Letter: Lions and LEOs, a call to serve

"Everyone can be great, because everyone can serve." From Martin Luther King, one of the most recognized and literal appeals to serve, but what does that really mean? Serving your community is perhaps the most satisfying and rewarding work you can accomplish, regardless of your age or station in life. There is nothing more empowering and fulfilling than helping others by working with like-minded people who share the same passion, goals and pride for their community.

Research has shown that while over 90 percent of us want to volunteer at some point in our lives, only one out of four of us actually ends up doing so. There are many reasons for this, such as: “I don’t have the time or the money,” “I don’t know how I can help,” “my neighbors don’t care so why should I?” Or, as so often heard today, “What’s in it for me?”


What’s in it for me? Only you can determine what it is that you want to accomplish by helping others. Community service is not just for adults either. Teens who volunteer also gain valuable knowledge and skills such as developing leadership traits, communication skills, and time management and decision-making capabilities; all of which help build a solid foundation for life after school, regardless of their chosen path.

There are several proven health benefits that can be realized in relatively short order when you volunteer your time or contribute in some other manner. One universally recognized benefit attributed to volunteering is stress reduction which can improve our overall physical and mental health. A 2013 study from Carnegie Mellon University published in the “Psychology and Aging Journal” reports that adults over age 50 who volunteered on a regular basis were less likely to develop high blood pressure than non-volunteers; this most likely holds true for all age groups.

Deeply rooted in our nation’s storied legacy of service to others is Lions Clubs International. Founded in 1917, Lions Clubs International currently boasts over 1.4 million members in 44,000 clubs worldwide. The Lions motto is "We Serve." It is really that simple, nothing complicated about it. Beginning with a challenge from Helen Keller in 1925 for the Lions to become the “Knights of the Blind,” Lions Clubs International has endeavored to develop programs addressing the more significant issues of the day to include: vision and hearing awareness and screening, diabetes awareness, environmental stewardship, pediatric cancer, hunger and more. Something has changed recently though and membership overall has declined precipitously in some regions.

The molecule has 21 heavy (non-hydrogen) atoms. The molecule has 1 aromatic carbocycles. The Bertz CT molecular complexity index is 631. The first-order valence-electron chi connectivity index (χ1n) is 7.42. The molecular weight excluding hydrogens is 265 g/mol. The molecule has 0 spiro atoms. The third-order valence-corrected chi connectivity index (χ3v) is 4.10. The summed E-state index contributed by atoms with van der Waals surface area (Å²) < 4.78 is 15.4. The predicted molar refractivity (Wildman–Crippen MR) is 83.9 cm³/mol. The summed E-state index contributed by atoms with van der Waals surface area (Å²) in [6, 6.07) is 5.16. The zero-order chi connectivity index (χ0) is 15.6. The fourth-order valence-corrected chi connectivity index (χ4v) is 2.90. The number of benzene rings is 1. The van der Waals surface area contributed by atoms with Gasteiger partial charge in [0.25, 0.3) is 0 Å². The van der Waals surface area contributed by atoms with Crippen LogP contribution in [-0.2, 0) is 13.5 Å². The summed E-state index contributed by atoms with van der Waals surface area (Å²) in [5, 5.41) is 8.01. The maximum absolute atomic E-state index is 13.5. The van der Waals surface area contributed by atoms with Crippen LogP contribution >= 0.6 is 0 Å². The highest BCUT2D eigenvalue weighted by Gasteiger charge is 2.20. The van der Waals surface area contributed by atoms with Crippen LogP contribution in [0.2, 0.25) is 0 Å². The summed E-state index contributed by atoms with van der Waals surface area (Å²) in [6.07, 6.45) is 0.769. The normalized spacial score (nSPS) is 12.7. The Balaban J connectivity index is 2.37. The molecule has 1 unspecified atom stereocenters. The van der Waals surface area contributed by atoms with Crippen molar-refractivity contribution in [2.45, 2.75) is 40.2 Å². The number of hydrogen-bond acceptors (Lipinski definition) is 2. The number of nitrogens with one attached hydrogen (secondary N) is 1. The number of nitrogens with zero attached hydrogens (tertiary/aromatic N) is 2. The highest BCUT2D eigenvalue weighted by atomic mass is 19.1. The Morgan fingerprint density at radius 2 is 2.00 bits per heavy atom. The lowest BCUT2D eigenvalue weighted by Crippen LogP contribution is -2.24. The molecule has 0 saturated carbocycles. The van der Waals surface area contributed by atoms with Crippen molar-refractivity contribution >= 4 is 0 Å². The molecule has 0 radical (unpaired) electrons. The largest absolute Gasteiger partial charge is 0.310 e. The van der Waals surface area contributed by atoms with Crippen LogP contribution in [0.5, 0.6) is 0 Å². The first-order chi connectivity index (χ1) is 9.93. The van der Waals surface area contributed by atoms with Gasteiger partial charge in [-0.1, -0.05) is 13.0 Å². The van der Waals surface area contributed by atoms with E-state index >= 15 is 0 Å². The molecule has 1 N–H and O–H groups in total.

One unfortunate misconception with Lions clubs in recent years that has had a very detrimental impact on sustained growth in several communities within Harford County is the perception that the Lions clubs have become nothing more than social clubs. That perception in many communities has presented itself as a very tough obstacle to overcome because it is, unfortunately, not too far off the mark in many cases. However, it is in reality, an unfair perception in the broad sense.

Harford County currently boasts 10 active Lions clubs, two LEO youth clubs and the Aberdeen Lioness Club. Clubs county-wide are looking to inject renewed energy and activity into their organizations by developing innovative approaches to attract and retain members including the recruitment and development of niche groups within their membership base; people with special interests that have a desire to serve in some capacity, but want to focus on specific programs or activities such as promoting physical fitness, the local environment, homelessness or youth programs. Still others may have a community-based program they want to develop, but lack the resources to do so. What better way to promote your vision and serve your community than to engage a diverse group of like-minded friends, neighbors and classmates.

If you or your children have a desire to serve and want to learn more, plan a visit with a local club in your area and see what it is that the Lions and LEO clubs do in your community. Most clubs advertise their public meetings on signage around the community or on social media. If you are unsure if there is a club in your area, you can contact the Lions District 22-A at and they will put you in contact with someone in a club near you. If there are no clubs in your community, an existing club can work with you to charter a new club.

Lyle Garitty


The writer is the treasurer for the Joppatowne Lions Club.